Lawmakers Open To Online Casinos In Ohio, But Not Until 2021

Written By Matthew Kredell on October 15, 2020 - Last Updated on September 19, 2022

Ohio casinos want internet gaming in the Buckeye State but won’t pursue legislation until next year.

Lawmakers also expressed to PlayOhio a willingness to consider online casino gaming. But all agree that it can’t be included in the sports betting bill this session.

“We’re focused entirely on sports betting and mobile sports wagering at this point, but we’re absolutely for it and think it is a natural evolution we’ll continue to work toward,” said Eric Schippers, senior vice president of public affairs and government relations at Penn National Gaming.

Penn National owns four of the 11 casinos/racinos in Ohio.

Online gaming would make casinos pandemic proof

Interest in online casino gaming is growing across states after the hit casinos have taken during the coronavirus pandemic. After months of closure, they still aren’t operating at full strength.

Casinos in states that have internet gaming, such as New Jersey and Pennsylvania, were able to continue bringing in revenue during the closures.

“We’ve seen the great benefit of iCasino in Pennsylvania and West Virginia, so we’re certainly going to be sharing those stories with legislators,” Schippers said.

“What we’ve found in Pennsylvania is it has been a general additive to the casino business. It’s a great customer acquisition tool, particularly with younger customers in the 25-to-35 age group. We’ve managed to sign up new customers who were not in our database both through iCasino and mobile sports wagering. That has given us a chance to engage with new customers who we can now provide offers to come out for a steak dinner.”

Time needed to educate Ohio lawmakers on iGaming

Ohio would be better off prioritizing online casino gaming. In New Jersey, internet gaming brings in more than double the revenue of sports betting.

But Ohio legislators have worked on sports betting legislation for two years. There will be a short window to pass the bill during a lame-duck session following the election.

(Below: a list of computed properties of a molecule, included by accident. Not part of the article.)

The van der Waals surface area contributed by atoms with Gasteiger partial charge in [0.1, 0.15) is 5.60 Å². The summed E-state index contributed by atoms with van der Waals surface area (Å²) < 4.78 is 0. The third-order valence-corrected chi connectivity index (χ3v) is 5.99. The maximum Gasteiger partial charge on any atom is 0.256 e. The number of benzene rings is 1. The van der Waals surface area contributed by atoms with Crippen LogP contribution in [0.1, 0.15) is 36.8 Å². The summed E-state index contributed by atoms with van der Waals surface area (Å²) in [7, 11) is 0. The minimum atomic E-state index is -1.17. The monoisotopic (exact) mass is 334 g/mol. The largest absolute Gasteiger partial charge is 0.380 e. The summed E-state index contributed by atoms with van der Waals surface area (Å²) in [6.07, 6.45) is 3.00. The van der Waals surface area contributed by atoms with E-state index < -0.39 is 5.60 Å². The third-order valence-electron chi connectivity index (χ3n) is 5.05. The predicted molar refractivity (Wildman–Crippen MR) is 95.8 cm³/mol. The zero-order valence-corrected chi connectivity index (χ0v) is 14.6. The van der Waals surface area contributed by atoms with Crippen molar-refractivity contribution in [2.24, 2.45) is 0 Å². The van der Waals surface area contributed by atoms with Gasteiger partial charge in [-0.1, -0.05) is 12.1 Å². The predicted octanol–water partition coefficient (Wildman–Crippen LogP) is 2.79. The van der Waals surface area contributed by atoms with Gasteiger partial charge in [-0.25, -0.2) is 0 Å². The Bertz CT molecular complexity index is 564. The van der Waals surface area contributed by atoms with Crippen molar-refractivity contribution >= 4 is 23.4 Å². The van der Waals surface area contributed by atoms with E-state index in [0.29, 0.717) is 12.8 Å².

Sen. John Eklund, the Senate sponsor of the sports betting legislation, thinks adding an unvetted matter at this late hour could derail the bill.

“My personal feeling is it’s something for consideration in the future,” Eklund said. “I think that issue is one that very well could hold up the process of the sports gaming bill in Ohio.”

Schippers agreed that it will take time to educate lawmakers about online gaming.

“There are still members in both chambers that are a little reluctant to embrace even the online aspects of sports betting. Mobile wagering is something we still need to educate lawmakers on, that the infrastructure is in place to protect the integrity of the games. We don’t want to bite off more than we can chew until we continue educating lawmakers on the success of New Jersey and Pennsylvania.”

Avenue to speed up online gaming in Ohio

For sports betting, there was a long debate as to which entity should oversee the activity. The options were the Ohio Casino Control Commission or the Ohio Lottery Commission. The bill sponsors from each chamber settled on the Casino Control Commission.

Online gaming also could go through either commission. Sen. William Coley is pushing for the inclusion of online lottery in the sports betting bill.

Schippers said the casinos don’t want the lottery to become a competitor offering instant games that simulate slot machines. However, the casinos would be interested in offering video lottery games through the commission.

Coley is not keen on Ohio online casinos. He could be more willing to consider the idea if it goes through the lottery.

“Two companies that own four casinos have a constitutional monopoly on table games and slot machines,” Coley said. “It will be up to a future legislature to decide if it should allow casinos to expand that monopoly online or not.”

Photo by Theo Gottwald |
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Matthew Kredell

Matthew has covered efforts to legalize and regulate online gambling since 2007. His reporting on the legalization of sports betting began in 2010 with an article for Playboy Magazine on how the NFL was pushing US money overseas by fighting the expansion of regulated sports betting. A USC journalism alum, Matt started his career as a sportswriter at the Los Angeles Daily News and has written on a variety of topics for Playboy, Men’s Journal, Los Angeles magazine, LA Weekly and

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